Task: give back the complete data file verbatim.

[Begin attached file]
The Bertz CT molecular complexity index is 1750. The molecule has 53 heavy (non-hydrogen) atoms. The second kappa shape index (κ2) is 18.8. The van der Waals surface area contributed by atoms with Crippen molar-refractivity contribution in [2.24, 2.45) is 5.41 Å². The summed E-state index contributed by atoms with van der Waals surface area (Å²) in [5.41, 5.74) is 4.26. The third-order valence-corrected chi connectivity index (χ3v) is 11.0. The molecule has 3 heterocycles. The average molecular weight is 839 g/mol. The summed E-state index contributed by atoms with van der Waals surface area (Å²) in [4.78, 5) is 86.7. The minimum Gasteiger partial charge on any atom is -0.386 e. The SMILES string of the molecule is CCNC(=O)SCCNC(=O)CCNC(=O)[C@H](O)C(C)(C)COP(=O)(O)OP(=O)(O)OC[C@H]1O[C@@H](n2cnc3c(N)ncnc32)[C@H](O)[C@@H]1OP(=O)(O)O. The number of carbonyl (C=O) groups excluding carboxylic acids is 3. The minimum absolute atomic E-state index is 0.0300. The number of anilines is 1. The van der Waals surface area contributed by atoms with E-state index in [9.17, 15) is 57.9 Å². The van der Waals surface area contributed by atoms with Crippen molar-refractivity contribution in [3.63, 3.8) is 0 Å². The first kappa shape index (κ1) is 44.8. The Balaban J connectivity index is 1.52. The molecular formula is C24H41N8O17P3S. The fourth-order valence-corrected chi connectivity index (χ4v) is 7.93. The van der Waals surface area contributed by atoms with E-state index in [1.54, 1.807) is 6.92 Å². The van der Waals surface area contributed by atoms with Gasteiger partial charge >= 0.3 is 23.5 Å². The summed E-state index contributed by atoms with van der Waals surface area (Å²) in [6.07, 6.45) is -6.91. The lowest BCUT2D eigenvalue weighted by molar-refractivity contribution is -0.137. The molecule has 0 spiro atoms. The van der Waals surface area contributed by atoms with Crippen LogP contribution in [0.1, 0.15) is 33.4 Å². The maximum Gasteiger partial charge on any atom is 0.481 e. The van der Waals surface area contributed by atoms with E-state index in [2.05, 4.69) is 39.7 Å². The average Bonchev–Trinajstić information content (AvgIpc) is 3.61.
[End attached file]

The Bertz CT molecular complexity index is 1750. The molecule has 53 heavy (non-hydrogen) atoms. The second kappa shape index (κ2) is 18.8. The van der Waals surface area contributed by atoms with Crippen molar-refractivity contribution in [2.24, 2.45) is 5.41 Å². The summed E-state index contributed by atoms with van der Waals surface area (Å²) in [5.41, 5.74) is 4.26. The third-order valence-corrected chi connectivity index (χ3v) is 11.0. The molecule has 3 heterocycles. The average molecular weight is 839 g/mol. The summed E-state index contributed by atoms with van der Waals surface area (Å²) in [4.78, 5) is 86.7. The minimum Gasteiger partial charge on any atom is -0.386 e. The SMILES string of the molecule is CCNC(=O)SCCNC(=O)CCNC(=O)[C@H](O)C(C)(C)COP(=O)(O)OP(=O)(O)OC[C@H]1O[C@@H](n2cnc3c(N)ncnc32)[C@H](O)[C@@H]1OP(=O)(O)O. The number of carbonyl (C=O) groups excluding carboxylic acids is 3. The minimum absolute atomic E-state index is 0.0300. The number of anilines is 1. The van der Waals surface area contributed by atoms with E-state index in [9.17, 15) is 57.9 Å². The van der Waals surface area contributed by atoms with Crippen molar-refractivity contribution in [3.63, 3.8) is 0 Å². The first kappa shape index (κ1) is 44.8. The Balaban J connectivity index is 1.52. The molecular formula is C24H41N8O17P3S. The fourth-order valence-corrected chi connectivity index (χ4v) is 7.93. The van der Waals surface area contributed by atoms with E-state index in [1.54, 1.807) is 6.92 Å². The van der Waals surface area contributed by atoms with Gasteiger partial charge >= 0.3 is 23.5 Å². The summed E-state index contributed by atoms with van der Waals surface area (Å²) in [6.07, 6.45) is -6.91. The lowest BCUT2D eigenvalue weighted by molar-refractivity contribution is -0.137. The molecule has 0 spiro atoms. The van der Waals surface area contributed by atoms with Crippen LogP contribution in [0.1, 0.15) is 33.4 Å². The maximum Gasteiger partial charge on any atom is 0.481 e. The van der Waals surface area contributed by atoms with E-state index in [2.05, 4.69) is 39.7 Å². The average Bonchev–Trinajstić information content (AvgIpc) is 3.61.